The Story of Thanksgiving
Posted 11/19/2021 02:30PM

by: Charlotte Purkiss

Thanksgiving celebrates the harvest and other blessings of the past year. In the United States, it always takes place on the fourth Thursday of November; this year Thanksgiving is on Thursday, November 25th.

It is generally believed that Thanksgiving is based on a 1621 harvest feast shared with the Pilgrims of Plymouth and the Wampanoag people. The myth of the Thanksgiving story is that the friendly Native People welcomed the Pilgrims into America, taught them how to survive, had dinner with them, but then the Native Peoples disappeared in order to hand America over to the Pilgrims. However, what really happened was that when the Pilgrims of Plymouth and the Wampanoag tribes first encountered each other, the Pilgrims stole winter supplies from the tribe and gave them diseases. The "first Thanksgiving '' was followed by deadly disputes between the colonizers and Native people including the Wampanoags. The colonizers seized Native land and imprisoned, enslaved and executed native people.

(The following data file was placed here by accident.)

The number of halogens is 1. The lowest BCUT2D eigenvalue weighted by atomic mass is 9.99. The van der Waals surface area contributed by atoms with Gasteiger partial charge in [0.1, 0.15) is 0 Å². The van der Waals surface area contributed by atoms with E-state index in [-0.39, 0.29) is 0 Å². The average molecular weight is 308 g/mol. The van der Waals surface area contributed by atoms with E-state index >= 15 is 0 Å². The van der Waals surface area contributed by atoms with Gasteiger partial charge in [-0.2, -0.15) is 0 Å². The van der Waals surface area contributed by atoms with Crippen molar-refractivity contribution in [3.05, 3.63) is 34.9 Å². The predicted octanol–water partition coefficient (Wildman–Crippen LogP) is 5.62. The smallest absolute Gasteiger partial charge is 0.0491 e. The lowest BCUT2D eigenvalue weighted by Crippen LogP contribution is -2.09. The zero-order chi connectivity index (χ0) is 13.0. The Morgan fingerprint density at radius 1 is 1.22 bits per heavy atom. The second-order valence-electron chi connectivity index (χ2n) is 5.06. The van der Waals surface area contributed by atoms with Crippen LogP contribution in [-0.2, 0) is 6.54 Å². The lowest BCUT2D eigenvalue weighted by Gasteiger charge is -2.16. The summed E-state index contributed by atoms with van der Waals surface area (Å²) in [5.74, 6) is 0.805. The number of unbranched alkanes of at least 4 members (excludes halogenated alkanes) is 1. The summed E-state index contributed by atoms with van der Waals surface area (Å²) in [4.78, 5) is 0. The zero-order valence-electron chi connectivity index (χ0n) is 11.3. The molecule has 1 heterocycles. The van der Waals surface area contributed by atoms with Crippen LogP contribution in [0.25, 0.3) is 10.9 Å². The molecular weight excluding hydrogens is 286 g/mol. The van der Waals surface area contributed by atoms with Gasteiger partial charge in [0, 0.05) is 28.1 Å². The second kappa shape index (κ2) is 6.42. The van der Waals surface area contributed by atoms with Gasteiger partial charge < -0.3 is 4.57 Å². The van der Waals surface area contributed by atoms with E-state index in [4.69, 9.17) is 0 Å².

In 1789, George Washington issued the first Thanksgiving Public Address by calling upon Americans to express their gratitude for the conclusion of the country's War. In 1817, New York was the first of many states to officially take on an annual Thanksgiving holiday; later in 1863, Abraham Lincoln declared it a national holiday to "heal the wounds of the nation." Thanksgiving was celebrated on the final Thursday in November every year until 1939 when Franklin D Roosevelt changed the holiday, attempting to help retail sales during the Great Depression. Finally in 1941, he reluctantly signed the bill that would make Thanksgiving the fourth Thursday in November.

Nearly 90% of Americans today eat turkey on Thanksgiving; other traditional foods consist of stuffing, mashed potatoes, cranberry sauce and pumpkin pie. Parades are very popular as well but the most popular one is New York City's Thanksgiving Day Parade, which has been presented by Macy's since 1924. Along it's 2.5 mile route, it attracts around 2 to 3 million spectators.


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